A Chapter 13 bankruptcy filing may provide for return of a repossessed vehicle prior to sale, and the Chapter 13 plan may provide for payment of the debt, with full insurance coverage at all times, at an interest rate which is typically only 1.5% over the current Federal interest rate. Additionally, if the financing and security agreement were signed more than 910 days prior to the filing of a Chapter 13 case, then the secured value of the vehicle to be paid though Chapter 13 is the current fair market value of the vehicle, and not necessarily the full payoff balance.
When a vehicle has been repossessed, an important consideration is whether it is prudent to use a Chapter 13 case to recover, and pay for, the vehicle or whether the same time and money may be more productively applied toward a safe and reliable replacement vehicle. If the vehicle is worthwhile to recover and the monthly expense involved in a 60-month repayment plan is affordable, then Chapter 13 bankruptcy is a reasonable option to recover a repossessed vehicle and resolve the debt.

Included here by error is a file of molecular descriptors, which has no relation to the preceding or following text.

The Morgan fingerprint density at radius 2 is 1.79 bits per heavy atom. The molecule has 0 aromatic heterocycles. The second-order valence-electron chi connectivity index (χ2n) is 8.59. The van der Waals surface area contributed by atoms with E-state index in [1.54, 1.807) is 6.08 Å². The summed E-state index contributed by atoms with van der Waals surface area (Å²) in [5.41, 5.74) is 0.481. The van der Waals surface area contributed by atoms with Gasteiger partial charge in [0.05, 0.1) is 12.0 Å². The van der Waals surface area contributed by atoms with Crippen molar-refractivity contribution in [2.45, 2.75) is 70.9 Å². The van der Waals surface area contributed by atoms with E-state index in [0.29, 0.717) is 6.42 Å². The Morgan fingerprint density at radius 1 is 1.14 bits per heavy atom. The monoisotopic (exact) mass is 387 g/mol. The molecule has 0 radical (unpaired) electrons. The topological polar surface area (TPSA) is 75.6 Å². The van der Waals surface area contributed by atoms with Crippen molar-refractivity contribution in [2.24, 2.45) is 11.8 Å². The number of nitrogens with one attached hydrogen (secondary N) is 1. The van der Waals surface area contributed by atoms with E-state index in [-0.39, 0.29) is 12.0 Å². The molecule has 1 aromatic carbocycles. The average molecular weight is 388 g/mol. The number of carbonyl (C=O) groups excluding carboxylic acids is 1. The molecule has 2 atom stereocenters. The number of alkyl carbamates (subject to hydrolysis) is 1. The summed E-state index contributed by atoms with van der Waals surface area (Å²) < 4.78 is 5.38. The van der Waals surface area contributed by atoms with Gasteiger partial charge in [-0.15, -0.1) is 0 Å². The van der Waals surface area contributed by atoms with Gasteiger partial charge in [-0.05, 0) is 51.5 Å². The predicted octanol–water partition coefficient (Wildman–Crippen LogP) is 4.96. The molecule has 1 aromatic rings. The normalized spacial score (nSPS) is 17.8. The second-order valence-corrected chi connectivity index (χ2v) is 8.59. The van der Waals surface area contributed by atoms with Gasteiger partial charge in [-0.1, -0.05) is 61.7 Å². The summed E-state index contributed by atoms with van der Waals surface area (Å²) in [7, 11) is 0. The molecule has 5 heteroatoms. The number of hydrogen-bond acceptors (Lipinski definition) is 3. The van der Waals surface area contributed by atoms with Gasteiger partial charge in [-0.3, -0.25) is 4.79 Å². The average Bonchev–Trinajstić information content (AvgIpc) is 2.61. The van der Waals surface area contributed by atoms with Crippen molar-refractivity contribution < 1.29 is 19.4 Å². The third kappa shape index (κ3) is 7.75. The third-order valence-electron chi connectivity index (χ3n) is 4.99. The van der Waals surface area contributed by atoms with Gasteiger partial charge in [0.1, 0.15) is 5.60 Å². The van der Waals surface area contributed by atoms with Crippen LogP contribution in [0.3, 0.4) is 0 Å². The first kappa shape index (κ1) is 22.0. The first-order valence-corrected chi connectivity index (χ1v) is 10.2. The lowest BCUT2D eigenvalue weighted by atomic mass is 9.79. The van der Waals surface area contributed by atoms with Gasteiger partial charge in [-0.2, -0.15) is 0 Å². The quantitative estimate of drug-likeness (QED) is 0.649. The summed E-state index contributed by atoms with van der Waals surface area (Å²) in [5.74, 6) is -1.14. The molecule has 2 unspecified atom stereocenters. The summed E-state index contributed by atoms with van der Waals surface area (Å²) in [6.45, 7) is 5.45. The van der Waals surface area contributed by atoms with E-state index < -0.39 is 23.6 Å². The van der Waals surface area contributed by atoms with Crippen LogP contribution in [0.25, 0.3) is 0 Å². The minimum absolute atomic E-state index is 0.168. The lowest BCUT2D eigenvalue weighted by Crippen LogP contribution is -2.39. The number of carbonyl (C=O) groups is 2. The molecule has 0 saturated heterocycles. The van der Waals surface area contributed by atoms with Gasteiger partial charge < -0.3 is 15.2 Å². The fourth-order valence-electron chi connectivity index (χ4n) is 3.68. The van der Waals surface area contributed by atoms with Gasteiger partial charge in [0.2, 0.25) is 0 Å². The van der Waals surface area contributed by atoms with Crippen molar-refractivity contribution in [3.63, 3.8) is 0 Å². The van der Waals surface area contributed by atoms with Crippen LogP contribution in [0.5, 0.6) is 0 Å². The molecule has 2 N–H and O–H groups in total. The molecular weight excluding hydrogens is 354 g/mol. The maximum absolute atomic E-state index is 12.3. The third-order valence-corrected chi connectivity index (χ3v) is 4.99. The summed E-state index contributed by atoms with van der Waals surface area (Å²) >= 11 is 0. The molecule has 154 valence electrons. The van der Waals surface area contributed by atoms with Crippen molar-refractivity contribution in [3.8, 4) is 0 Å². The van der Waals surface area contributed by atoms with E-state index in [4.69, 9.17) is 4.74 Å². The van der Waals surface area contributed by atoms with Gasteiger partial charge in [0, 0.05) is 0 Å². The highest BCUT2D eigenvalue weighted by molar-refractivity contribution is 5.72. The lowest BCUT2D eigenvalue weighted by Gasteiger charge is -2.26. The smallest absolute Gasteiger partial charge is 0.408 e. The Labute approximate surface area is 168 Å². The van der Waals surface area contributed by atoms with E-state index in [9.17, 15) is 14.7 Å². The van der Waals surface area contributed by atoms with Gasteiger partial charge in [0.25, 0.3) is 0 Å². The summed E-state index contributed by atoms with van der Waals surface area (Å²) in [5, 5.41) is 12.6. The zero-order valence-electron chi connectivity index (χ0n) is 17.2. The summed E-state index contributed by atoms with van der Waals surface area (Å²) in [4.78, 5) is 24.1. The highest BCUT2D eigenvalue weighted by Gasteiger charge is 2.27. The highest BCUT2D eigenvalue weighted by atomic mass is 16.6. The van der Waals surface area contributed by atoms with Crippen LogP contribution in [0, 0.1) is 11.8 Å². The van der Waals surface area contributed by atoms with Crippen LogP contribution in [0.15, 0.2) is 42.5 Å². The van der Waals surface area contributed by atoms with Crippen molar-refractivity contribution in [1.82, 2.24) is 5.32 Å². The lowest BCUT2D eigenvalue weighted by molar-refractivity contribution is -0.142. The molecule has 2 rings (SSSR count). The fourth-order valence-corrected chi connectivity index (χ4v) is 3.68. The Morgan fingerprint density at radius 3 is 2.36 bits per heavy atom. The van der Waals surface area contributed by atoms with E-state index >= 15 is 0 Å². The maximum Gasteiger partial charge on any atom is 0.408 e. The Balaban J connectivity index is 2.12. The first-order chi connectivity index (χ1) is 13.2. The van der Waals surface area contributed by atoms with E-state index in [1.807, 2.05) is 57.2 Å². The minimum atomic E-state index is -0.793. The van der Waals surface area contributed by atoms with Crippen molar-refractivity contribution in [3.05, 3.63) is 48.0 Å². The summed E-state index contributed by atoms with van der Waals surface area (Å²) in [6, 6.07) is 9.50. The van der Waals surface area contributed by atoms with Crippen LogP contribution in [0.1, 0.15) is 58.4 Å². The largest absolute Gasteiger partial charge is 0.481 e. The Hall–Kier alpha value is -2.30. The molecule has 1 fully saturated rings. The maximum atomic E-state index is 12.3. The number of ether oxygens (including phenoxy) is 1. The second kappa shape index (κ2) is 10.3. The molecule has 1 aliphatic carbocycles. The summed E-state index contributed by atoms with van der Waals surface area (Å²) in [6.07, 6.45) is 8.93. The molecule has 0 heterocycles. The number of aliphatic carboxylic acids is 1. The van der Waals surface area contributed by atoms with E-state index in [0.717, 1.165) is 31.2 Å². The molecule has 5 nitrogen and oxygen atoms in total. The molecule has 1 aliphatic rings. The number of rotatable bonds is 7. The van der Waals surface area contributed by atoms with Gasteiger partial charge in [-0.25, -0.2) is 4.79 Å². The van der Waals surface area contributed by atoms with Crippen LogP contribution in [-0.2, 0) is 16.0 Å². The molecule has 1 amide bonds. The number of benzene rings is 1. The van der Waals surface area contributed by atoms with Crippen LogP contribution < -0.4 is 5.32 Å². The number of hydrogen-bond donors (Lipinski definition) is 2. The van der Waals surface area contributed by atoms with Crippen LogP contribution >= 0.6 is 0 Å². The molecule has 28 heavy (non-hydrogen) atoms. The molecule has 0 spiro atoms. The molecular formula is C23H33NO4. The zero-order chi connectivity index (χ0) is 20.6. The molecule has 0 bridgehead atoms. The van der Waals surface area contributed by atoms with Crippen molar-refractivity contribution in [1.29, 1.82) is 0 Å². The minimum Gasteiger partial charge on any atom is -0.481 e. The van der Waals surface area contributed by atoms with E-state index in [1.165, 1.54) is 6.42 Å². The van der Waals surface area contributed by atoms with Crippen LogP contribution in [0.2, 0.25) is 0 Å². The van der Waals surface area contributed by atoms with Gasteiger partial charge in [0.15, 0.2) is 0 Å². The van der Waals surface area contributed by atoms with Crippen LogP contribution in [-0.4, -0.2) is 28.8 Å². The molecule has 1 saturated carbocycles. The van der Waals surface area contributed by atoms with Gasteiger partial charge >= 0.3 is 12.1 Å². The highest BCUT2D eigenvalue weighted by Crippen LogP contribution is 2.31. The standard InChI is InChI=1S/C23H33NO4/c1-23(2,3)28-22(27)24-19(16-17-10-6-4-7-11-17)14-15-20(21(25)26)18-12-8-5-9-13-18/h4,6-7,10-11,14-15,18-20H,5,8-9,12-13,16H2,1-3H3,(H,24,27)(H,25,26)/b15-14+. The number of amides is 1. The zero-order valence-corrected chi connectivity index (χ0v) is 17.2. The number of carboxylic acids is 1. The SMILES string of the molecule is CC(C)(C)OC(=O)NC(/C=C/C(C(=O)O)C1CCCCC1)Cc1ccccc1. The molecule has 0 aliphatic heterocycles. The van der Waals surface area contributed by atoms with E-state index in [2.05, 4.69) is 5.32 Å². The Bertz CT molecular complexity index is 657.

If the deficiency balance from the repossessed vehicle is/will be low, and other your debts are manageable (including the expense of a replacement vehicle), then repayment of the deficiency may preferable. If a mutually agreeable repayment plan can not be made, then Section 128.21 of the Wisconsin Statutes provides a payment plan up to 36 months, under the protection from collection by the Wisconsin Courts. If the anticipated deficiency after the sale of the repossessed vehicle will be significant, along with your other debts, then Chapter 7 bankruptcy is an option to address debts which can not otherwise be reasonably resolved.